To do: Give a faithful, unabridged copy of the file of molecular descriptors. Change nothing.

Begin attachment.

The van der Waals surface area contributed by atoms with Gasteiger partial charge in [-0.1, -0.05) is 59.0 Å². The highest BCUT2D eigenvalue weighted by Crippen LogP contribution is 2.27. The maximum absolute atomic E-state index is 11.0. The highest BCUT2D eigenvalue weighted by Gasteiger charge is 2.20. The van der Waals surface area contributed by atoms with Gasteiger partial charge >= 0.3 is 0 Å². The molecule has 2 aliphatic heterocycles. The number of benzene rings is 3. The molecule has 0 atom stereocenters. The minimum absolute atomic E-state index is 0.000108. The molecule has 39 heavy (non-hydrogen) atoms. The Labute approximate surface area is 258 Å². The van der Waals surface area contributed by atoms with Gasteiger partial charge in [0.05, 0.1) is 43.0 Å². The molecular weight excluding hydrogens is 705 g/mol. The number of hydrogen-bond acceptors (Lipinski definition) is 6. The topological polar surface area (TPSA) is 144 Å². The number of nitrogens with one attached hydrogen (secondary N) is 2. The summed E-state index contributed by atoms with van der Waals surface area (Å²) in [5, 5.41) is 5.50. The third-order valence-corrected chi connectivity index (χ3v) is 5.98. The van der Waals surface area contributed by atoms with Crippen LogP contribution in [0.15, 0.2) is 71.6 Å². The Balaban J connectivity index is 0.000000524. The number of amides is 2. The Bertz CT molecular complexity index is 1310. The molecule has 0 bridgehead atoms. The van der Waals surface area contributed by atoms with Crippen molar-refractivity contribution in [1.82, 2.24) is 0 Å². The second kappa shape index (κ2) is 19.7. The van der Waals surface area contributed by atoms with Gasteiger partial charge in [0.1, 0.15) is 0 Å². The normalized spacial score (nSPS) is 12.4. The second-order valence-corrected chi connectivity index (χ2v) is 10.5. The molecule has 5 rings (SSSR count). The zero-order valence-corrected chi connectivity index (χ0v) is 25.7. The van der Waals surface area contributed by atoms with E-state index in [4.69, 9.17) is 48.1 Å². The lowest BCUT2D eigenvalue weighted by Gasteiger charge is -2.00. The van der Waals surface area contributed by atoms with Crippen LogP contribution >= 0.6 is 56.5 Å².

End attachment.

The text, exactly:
The van der Waals surface area contributed by atoms with Gasteiger partial charge in [-0.1, -0.05) is 59.0 Å². The highest BCUT2D eigenvalue weighted by Crippen LogP contribution is 2.27. The maximum absolute atomic E-state index is 11.0. The highest BCUT2D eigenvalue weighted by Gasteiger charge is 2.20. The van der Waals surface area contributed by atoms with Gasteiger partial charge >= 0.3 is 0 Å². The molecule has 2 aliphatic heterocycles. The number of benzene rings is 3. The molecule has 0 atom stereocenters. The minimum absolute atomic E-state index is 0.000108. The molecule has 39 heavy (non-hydrogen) atoms. The Labute approximate surface area is 258 Å². The van der Waals surface area contributed by atoms with Gasteiger partial charge in [0.05, 0.1) is 43.0 Å². The molecular weight excluding hydrogens is 705 g/mol. The number of hydrogen-bond acceptors (Lipinski definition) is 6. The topological polar surface area (TPSA) is 144 Å². The number of nitrogens with one attached hydrogen (secondary N) is 2. The summed E-state index contributed by atoms with van der Waals surface area (Å²) in [5, 5.41) is 5.50. The third-order valence-corrected chi connectivity index (χ3v) is 5.98. The van der Waals surface area contributed by atoms with Crippen LogP contribution in [0.15, 0.2) is 71.6 Å². The Balaban J connectivity index is 0.000000524. The number of amides is 2. The Bertz CT molecular complexity index is 1310. The molecule has 0 bridgehead atoms. The van der Waals surface area contributed by atoms with Crippen molar-refractivity contribution in [1.82, 2.24) is 0 Å². The second kappa shape index (κ2) is 19.7. The van der Waals surface area contributed by atoms with Gasteiger partial charge in [0.1, 0.15) is 0 Å². The normalized spacial score (nSPS) is 12.4. The second-order valence-corrected chi connectivity index (χ2v) is 10.5. The molecule has 5 rings (SSSR count). The zero-order valence-corrected chi connectivity index (χ0v) is 25.7. The van der Waals surface area contributed by atoms with E-state index in [4.69, 9.17) is 48.1 Å². The lowest BCUT2D eigenvalue weighted by Gasteiger charge is -2.00. The van der Waals surface area contributed by atoms with Crippen LogP contribution >= 0.6 is 56.5 Å².